Skip to 2 minutes and 50 seconds Just leave it there for a certain amount of time that you’re comfy with and then to move on. Eventually you’ll find tastes change, and if foods are an offer they can learn to enjoy them. And there’s not much genetics to taste. Even if you don’t like a particular vegetable doesn’t mean that that’s in her genes and she won’t. OK. Probably the biggest thing that will influence her whether she has it or not is whether you offer it to her or not. So it’s been a couple of weeks since I spoke to Karen now, and I’ve been persisting with trying to offer foods that Jade normally didn’t like and I’m a bit surprised actually.

Skip to 3 minutes and 24 seconds Some of them she’s actually now really liking, and I did try offering some of the vegetables that she wasn’t too keen on with other vegetables that I know that she does like, and that seemed to be a really good way for us. That worked well.

Practical tips to promote healthy eating

Having skills and strategies is important in all aspects of our parenting, and this is very true for feeding as well.

We’ve already talked about not engaging with young children in fights about food. Here, we continue this discussion by looking at a range of other options parents can use from the very start of feeding that will support the development of a ‘good eater’.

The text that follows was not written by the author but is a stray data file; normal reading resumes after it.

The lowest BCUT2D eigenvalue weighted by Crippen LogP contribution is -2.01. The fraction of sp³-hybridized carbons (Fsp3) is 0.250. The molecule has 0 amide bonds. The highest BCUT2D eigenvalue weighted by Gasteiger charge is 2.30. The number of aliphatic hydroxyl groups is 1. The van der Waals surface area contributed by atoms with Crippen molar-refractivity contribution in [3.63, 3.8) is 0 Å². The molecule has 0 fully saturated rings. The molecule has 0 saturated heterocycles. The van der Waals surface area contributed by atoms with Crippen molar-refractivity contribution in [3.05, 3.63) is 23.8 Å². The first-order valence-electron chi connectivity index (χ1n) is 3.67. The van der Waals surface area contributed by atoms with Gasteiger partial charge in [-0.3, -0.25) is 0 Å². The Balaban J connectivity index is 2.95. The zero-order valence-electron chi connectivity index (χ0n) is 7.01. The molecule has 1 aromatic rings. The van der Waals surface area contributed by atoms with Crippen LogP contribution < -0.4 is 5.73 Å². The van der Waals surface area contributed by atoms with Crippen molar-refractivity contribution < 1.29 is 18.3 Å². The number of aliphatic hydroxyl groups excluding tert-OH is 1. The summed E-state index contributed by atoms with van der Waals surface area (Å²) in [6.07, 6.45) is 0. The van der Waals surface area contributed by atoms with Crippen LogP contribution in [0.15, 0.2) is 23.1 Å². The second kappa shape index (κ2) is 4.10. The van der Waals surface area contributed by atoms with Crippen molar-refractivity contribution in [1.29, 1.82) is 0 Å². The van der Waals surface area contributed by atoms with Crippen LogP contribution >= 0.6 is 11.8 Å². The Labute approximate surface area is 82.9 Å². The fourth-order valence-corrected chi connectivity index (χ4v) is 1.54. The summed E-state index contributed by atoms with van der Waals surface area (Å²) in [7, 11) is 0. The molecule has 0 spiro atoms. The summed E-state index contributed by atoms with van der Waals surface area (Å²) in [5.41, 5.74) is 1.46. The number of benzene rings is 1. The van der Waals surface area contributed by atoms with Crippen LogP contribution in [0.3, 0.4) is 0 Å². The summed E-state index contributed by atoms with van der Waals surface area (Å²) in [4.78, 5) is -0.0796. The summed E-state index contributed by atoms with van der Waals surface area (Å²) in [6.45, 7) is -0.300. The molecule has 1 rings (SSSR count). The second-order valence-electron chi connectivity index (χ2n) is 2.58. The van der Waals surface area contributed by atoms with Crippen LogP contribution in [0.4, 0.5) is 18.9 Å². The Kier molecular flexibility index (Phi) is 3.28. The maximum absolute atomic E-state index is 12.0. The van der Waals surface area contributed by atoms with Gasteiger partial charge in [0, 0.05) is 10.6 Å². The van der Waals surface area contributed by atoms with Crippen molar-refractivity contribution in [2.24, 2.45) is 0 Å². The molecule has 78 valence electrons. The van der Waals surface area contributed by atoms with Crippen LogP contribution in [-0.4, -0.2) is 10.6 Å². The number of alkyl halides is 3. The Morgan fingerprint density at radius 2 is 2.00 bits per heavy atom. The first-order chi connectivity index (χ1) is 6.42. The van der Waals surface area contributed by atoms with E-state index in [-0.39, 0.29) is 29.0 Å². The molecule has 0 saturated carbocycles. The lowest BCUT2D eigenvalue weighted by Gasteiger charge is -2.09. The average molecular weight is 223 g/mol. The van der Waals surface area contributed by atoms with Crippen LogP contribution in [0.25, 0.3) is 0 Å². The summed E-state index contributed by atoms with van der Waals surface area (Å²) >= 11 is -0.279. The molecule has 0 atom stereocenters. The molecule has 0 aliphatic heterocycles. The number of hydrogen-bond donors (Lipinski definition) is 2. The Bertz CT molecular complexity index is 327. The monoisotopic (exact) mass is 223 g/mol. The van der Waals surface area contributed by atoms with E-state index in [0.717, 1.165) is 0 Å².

In this video, Karen talks with new parent Kylie, whose young baby is rejecting vegetables, and offers a number of practical tips to help her.

The key messages of this video are:

  • Children tend to enjoy the foods you enjoy, so eat with them and model your own enjoyment of the foods you want them to enjoy. This is really important for foods like vegetables, which you may have to learn to like yourself if you want your child to enjoy them too.
  • Children also tend to better accept foods they either haven’t had before or haven’t liked previously if they’re served alongside a food they do enjoy.
  • Babies are excellent at knowing when they have had enough. Therefore, watch your baby’s facial expression and body language when feeding. Your baby will tell you when they have had enough.
  • Children’s appetites change, mostly in response to how much they’re growing. This means that some days they will eat a lot, and other days not so much. Try to be relaxed about feeding and resist encouraging or pushing your child to eat as this overrides their innate ability to know when they’ve had enough.
  • Be responsive to your child’s hunger—let your child decide what to eat and how much they’ll eat without you commenting. Remember, the more you fuss, the more they’ll fuss.
  • Offer and offer again. We know that most children are likely to reject a new food. This is not a statement about their future enjoyment of the food but probably a biologically driven protective reaction to new, potentially dangerous things in their environment.
  • This fear of the new (neophobia) diminishes as you offer the food again and again, and most children will learn to enjoy most foods if they are repeatedly offered to them. A food previously rejected is often eaten with delight after the fifth or fiftieth messy offering.
  • Remember that a child can’t learn to enjoy a food if it’s not offered to them.

Your task

Watch the video and reflect on whether any of Kylie’s experiences resonate with your own. What do you think of the suggestions made? Could you use these in your own feeding?

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This video is from the free online course:

Infant Nutrition: from Breastfeeding to Baby's First Solids

Deakin University